Faison's work has eliminated an estimated $2 billion in fraud from the nation's public housing programs. In response, the Government Accountability Office removed public housing from its "high-risk" list, home to the federal government's most mismanaged programs.
Justice and Law Enforcement Medal: John Morgan.
Before 1985, DNA profiling - the ability to link the DNA in a blood sample to an individual - didn't exist.
As science advanced, law enforcement agencies slowly discovered forgotten DNA evidence from unsolved cases inside warehouses, crime labs, medical examiner's offices, storage lockers and even detectives' desk drawers.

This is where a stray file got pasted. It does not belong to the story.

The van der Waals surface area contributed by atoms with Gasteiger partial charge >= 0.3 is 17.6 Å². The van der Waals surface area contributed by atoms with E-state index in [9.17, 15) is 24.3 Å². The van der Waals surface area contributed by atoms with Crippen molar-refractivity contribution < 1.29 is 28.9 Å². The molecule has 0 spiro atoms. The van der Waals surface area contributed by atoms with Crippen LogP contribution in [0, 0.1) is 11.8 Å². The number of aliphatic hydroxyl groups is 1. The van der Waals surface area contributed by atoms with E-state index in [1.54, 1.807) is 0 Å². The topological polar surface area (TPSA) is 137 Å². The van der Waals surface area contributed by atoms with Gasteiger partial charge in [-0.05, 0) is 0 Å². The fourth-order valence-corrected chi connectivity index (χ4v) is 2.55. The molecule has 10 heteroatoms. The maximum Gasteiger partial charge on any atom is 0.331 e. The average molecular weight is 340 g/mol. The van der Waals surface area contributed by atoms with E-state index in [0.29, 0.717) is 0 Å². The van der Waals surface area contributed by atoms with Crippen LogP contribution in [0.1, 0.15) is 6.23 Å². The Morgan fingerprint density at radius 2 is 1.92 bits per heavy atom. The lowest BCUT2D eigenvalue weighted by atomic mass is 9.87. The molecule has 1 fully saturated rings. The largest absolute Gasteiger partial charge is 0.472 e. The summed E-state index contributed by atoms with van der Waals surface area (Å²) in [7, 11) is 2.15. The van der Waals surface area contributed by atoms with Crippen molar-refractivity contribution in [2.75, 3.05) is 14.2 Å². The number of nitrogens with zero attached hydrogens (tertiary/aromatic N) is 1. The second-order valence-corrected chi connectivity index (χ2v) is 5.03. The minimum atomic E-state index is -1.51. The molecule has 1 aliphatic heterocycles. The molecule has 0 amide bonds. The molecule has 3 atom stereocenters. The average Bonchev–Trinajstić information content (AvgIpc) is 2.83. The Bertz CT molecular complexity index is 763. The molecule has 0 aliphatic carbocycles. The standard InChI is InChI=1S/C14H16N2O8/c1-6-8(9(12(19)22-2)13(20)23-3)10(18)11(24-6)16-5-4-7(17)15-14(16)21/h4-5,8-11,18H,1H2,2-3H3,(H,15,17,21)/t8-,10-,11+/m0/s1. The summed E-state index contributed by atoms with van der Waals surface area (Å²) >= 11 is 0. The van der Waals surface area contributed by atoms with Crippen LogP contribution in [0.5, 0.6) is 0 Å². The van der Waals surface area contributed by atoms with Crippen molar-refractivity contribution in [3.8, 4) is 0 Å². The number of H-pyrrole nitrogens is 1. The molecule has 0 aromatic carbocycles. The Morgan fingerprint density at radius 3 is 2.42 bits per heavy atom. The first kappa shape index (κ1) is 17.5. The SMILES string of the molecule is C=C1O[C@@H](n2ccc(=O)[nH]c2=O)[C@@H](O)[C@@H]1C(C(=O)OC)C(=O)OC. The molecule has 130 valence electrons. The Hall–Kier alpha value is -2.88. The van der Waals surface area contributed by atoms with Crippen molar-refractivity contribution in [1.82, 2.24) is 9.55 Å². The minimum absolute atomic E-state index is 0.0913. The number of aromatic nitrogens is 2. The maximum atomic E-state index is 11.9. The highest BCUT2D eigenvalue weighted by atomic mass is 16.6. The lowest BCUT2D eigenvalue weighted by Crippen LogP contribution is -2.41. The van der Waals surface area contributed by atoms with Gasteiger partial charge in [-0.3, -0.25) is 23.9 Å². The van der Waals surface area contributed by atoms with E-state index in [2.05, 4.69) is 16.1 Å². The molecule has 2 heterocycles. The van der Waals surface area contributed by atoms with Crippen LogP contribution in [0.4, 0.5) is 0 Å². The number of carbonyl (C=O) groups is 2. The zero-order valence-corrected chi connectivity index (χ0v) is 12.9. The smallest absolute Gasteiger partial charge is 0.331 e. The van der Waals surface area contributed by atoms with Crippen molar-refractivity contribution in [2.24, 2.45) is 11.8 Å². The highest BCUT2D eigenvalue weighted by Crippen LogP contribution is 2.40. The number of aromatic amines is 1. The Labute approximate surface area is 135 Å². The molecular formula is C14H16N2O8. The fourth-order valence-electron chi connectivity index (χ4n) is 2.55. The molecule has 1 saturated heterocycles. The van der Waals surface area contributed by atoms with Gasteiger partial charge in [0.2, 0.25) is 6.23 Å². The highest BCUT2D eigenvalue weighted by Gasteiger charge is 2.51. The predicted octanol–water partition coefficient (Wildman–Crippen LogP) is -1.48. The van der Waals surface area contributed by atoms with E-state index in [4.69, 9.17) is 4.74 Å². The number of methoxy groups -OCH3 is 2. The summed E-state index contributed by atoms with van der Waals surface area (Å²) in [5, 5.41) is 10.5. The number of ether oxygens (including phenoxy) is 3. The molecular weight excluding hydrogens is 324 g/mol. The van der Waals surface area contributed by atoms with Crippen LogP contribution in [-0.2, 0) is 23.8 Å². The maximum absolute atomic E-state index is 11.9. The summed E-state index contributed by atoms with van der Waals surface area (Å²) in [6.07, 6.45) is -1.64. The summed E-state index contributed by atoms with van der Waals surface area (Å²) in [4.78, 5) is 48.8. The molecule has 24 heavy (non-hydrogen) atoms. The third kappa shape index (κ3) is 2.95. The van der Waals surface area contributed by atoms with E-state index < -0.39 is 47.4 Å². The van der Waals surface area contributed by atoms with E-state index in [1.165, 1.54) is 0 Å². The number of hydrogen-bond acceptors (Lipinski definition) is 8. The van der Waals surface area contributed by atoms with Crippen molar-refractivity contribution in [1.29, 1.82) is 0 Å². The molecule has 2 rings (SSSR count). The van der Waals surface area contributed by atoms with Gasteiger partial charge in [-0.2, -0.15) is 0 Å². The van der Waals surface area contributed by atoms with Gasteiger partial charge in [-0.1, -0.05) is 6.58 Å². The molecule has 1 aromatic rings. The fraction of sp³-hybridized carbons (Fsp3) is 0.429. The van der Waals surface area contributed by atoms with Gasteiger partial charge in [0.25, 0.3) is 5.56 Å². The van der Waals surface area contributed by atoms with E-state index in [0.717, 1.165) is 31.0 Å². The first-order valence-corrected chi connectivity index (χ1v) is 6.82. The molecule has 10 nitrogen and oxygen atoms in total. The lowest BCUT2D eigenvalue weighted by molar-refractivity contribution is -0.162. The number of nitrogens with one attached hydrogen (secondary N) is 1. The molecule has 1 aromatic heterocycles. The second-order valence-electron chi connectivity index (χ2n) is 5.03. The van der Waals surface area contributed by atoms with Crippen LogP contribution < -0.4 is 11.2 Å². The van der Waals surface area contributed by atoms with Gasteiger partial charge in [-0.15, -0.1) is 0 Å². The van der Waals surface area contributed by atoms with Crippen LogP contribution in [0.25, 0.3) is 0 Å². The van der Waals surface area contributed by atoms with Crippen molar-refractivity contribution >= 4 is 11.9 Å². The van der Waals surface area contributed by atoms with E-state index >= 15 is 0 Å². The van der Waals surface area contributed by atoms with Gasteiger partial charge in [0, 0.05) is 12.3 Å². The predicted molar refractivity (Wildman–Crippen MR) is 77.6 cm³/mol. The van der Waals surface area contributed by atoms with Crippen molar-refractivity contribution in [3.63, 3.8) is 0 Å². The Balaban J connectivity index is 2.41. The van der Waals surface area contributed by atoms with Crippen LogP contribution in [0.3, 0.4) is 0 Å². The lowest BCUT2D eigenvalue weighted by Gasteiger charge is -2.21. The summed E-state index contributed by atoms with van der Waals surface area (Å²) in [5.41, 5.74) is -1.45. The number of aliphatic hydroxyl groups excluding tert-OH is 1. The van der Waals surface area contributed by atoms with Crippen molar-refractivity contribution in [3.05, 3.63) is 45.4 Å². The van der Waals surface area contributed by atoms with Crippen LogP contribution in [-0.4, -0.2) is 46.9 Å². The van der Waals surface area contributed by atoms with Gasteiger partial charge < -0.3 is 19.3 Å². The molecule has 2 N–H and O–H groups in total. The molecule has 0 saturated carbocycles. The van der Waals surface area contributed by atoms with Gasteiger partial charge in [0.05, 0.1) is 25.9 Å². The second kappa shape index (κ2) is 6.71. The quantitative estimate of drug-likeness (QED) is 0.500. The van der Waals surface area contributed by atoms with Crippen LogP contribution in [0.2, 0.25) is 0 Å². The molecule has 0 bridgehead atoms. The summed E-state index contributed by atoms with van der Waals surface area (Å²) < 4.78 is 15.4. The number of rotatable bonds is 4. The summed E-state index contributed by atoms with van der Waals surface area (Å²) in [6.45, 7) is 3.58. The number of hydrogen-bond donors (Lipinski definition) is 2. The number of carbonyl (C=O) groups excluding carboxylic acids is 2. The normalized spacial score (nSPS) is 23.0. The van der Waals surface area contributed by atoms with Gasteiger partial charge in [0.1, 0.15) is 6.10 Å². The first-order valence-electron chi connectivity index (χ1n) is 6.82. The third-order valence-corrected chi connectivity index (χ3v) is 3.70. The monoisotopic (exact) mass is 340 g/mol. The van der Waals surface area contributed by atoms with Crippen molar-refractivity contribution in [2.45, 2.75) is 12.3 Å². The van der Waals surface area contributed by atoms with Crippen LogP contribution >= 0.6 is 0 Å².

But law enforcement agencies often lacked the technology, expertise and cash needed to examine shelf after shelf of evidence.
In 2002, Congress approved the first federal funds to help state and local police agencies clear the backlogs and build a national database of DNA samples.
Morgan of Annapolis, a former delegate, was put in charge of the effort, called the President's DNA Initiative. Since then, more than 2 million DNA samples from convicted criminals have been analyzed, as have more than 60,000 blood samples from victims. More than 16,000 matches have been made.
Morgan also oversaw the flow of more than $100 million to state and local crime labs for facility improvements. A producer of the CBS drama CSI and one of the stars of CSI: Miami, Jonathan Togo, presented Morgan and his team with the award.
After Sept. 11, 2001, "there was an enormous need to improve how forensic science is done," said Morgan, 43, when asked why he left a plum private-sector position at the Johns Hopkins Applied Physics Laboratory to lead the initiative.